25 Oct The Challenges of Understanding Covid-Related Risk: Part A
The COVINFORM project examines the impact of the COVID-19 pandemic across the EU and the UK. A key output of the project is the Risk Assessment Dashboard which allows users, such as researchers, academics and policymakers, to explore the COVINFORM Risk Score.
The COVINFORM Risk Score is a multidimensional index of risk built using data from a large range of sources, spanning different countries, different timespans and different collection protocols, with a particular focus on the intersection between risk and vulnerabilities (such as health, social and economic).
Creating the COVINFORM Risk Score has posed a variety of challenges. This is principally because all the different kinds of data used to create the score must be collected and processed in such a way that they accurately represent the information they are trying to capture, and must be directly comparable across geographic and temporal scales.
Trilateral Research led the development of the COVINFORM Dashboard and of the COVINFORM Risk Score, with data collection and processing undertaken by Trilateral’s DARSI team. In Part A of this article, we discuss what data the DARSI team used to calculate the CONVINFORM Risk Score. In Part B, we discuss the challenges faced, and how these were overcome.
What Data was collected for the Dashboard?
The Risk Assessment framework presented in the Dashboard is composed of four domains: Threat, Vulnerabilities, Consequences, and Resilience. Each of these domains are composed of multiple ‘indicators’, examples of which are given below. Indicators span epidemiological, social, economic and behavioural variables, and were defined following a deep literature review and expert consultations. The team mathematically combined these indicators to obtain the COVINFORM Risk Score, which provides an overall level of risk for each country.
- Threat: The risk object (i.e., SARS-CoV2) and its likelihood of development. This was calculated using a variety of indicators, such as:
- Disease prevalence
Higher case rates indicates higher risk, because the disease is highly transmissible.
- Population density
Higher population density indicates higher risk, because there is more chance of being exposed to and thus contracting COVID-19.
- Vaccination rate
Higher vaccination rate indicates lower risk, because vaccination lowers the likelihood of contracting severe COVID-19.
Lower temperature is believed to contribute to greater risk, because resultant behaviour (such as staying inside in areas of poor ventilation) may increase viral exposure.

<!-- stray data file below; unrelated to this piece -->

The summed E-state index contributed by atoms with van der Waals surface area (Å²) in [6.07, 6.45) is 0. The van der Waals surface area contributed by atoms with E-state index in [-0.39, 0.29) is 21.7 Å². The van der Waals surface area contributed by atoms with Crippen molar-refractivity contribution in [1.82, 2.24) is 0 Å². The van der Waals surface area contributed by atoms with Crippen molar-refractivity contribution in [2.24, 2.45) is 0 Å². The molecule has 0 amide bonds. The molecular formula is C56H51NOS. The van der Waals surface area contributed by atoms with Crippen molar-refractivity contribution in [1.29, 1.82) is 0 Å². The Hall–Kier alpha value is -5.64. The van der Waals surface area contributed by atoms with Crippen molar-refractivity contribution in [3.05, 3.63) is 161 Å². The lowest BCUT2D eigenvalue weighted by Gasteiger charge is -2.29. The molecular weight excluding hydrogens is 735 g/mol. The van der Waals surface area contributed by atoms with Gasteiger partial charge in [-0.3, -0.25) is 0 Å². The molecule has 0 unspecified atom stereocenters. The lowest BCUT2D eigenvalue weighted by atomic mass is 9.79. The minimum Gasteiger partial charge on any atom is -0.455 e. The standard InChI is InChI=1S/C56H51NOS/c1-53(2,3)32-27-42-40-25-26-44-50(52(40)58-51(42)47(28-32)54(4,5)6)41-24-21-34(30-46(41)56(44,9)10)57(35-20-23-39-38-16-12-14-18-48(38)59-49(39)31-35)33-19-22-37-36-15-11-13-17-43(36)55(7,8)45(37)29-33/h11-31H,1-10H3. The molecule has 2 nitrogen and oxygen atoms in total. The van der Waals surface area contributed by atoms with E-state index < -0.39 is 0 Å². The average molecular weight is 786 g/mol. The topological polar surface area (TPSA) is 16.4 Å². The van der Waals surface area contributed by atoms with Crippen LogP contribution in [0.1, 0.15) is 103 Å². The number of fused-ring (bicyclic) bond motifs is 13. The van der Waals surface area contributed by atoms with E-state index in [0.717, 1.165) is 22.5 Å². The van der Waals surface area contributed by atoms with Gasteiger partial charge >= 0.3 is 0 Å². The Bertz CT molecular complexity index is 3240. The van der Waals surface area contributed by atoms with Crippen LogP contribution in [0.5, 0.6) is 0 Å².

- Disease prevalence
- Vulnerabilities: the presence of one or multiple vulnerabilities and how they contribute to the object at risk (health). Indicators included:
Areas with high proportions of people living in or at risk of poverty received higher risk scores. This is because poverty increases risks associated with COVID-19; for example, due to a higher prevalence of pre-existing health problems.
- Education level
A lower education level was associated with higher risk of severe COVID-19 across European countries. Thus, a lower education level corresponds to a higher level of risk.
- Digital skills
Low levels of digital skills tend to be more common in disadvantaged communities (e.g., the elderly and migrant populations), and can limit access to public health information. Thus, low levels of digital skills contribute to a higher level of risk.
- Trust in government
Areas that reported lower trust in their government received a higher risk score, because it is believed that trust in government influences compliance with public health measures.
- Consequences: The likelihood of negative consequences of the COVID-19 pandemic. Indicators included the number of COVID-19 deaths, income loss, lack of educational progress and food insecurity.
- Resilience: The ability to adapt and recover in the face of the pandemic. Indicators included government debt, economic performance, investment in healthcare and government corruption (which is known to negatively impact a country’s resilience).
Once the team had decided which indicators to use to calculate the COVINFORM Risk Score, they then had to collect and process the data. The challenges of this are discussed in Part B of this article.